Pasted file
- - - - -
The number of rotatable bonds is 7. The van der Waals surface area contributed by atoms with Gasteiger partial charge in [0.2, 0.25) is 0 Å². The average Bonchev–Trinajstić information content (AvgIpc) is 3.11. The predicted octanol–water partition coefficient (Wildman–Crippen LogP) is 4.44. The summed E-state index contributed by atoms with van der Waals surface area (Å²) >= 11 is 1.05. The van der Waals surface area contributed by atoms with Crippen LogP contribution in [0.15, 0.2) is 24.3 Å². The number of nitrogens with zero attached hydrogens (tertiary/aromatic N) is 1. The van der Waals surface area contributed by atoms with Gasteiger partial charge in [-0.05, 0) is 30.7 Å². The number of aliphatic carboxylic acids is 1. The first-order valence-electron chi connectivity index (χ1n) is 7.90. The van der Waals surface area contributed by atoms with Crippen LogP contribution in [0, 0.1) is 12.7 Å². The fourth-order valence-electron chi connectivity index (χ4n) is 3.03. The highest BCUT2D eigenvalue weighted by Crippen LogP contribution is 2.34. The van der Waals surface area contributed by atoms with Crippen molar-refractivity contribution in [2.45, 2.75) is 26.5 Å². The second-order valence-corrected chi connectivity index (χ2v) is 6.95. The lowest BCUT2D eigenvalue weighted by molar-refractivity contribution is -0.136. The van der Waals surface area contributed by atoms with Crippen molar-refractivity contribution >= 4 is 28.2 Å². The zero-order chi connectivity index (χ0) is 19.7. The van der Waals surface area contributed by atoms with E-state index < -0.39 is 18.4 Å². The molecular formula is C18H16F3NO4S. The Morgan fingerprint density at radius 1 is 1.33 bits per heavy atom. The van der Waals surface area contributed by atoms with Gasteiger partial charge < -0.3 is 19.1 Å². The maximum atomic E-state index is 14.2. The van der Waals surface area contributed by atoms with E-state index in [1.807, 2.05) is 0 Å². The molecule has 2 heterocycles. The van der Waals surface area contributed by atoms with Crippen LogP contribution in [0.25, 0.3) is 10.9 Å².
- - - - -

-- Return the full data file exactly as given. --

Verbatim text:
The number of rotatable bonds is 7. The van der Waals surface area contributed by atoms with Gasteiger partial charge in [0.2, 0.25) is 0 Å². The average Bonchev–Trinajstić information content (AvgIpc) is 3.11. The predicted octanol–water partition coefficient (Wildman–Crippen LogP) is 4.44. The summed E-state index contributed by atoms with van der Waals surface area (Å²) >= 11 is 1.05. The van der Waals surface area contributed by atoms with Crippen LogP contribution in [0.15, 0.2) is 24.3 Å². The number of nitrogens with zero attached hydrogens (tertiary/aromatic N) is 1. The van der Waals surface area contributed by atoms with Gasteiger partial charge in [-0.05, 0) is 30.7 Å². The number of aliphatic carboxylic acids is 1. The first-order valence-electron chi connectivity index (χ1n) is 7.90. The van der Waals surface area contributed by atoms with Crippen LogP contribution in [0, 0.1) is 12.7 Å². The fourth-order valence-electron chi connectivity index (χ4n) is 3.03. The highest BCUT2D eigenvalue weighted by Crippen LogP contribution is 2.34. The van der Waals surface area contributed by atoms with Crippen molar-refractivity contribution in [2.45, 2.75) is 26.5 Å². The second-order valence-corrected chi connectivity index (χ2v) is 6.95. The lowest BCUT2D eigenvalue weighted by molar-refractivity contribution is -0.136. The van der Waals surface area contributed by atoms with Crippen molar-refractivity contribution >= 4 is 28.2 Å². The zero-order chi connectivity index (χ0) is 19.7. The van der Waals surface area contributed by atoms with E-state index < -0.39 is 18.4 Å². The molecular formula is C18H16F3NO4S. The Morgan fingerprint density at radius 1 is 1.33 bits per heavy atom. The van der Waals surface area contributed by atoms with Gasteiger partial charge < -0.3 is 19.1 Å². The maximum atomic E-state index is 14.2. The van der Waals surface area contributed by atoms with E-state index in [1.807, 2.05) is 0 Å². The molecule has 2 heterocycles. The van der Waals surface area contributed by atoms with Crippen LogP contribution in [0.25, 0.3) is 10.9 Å².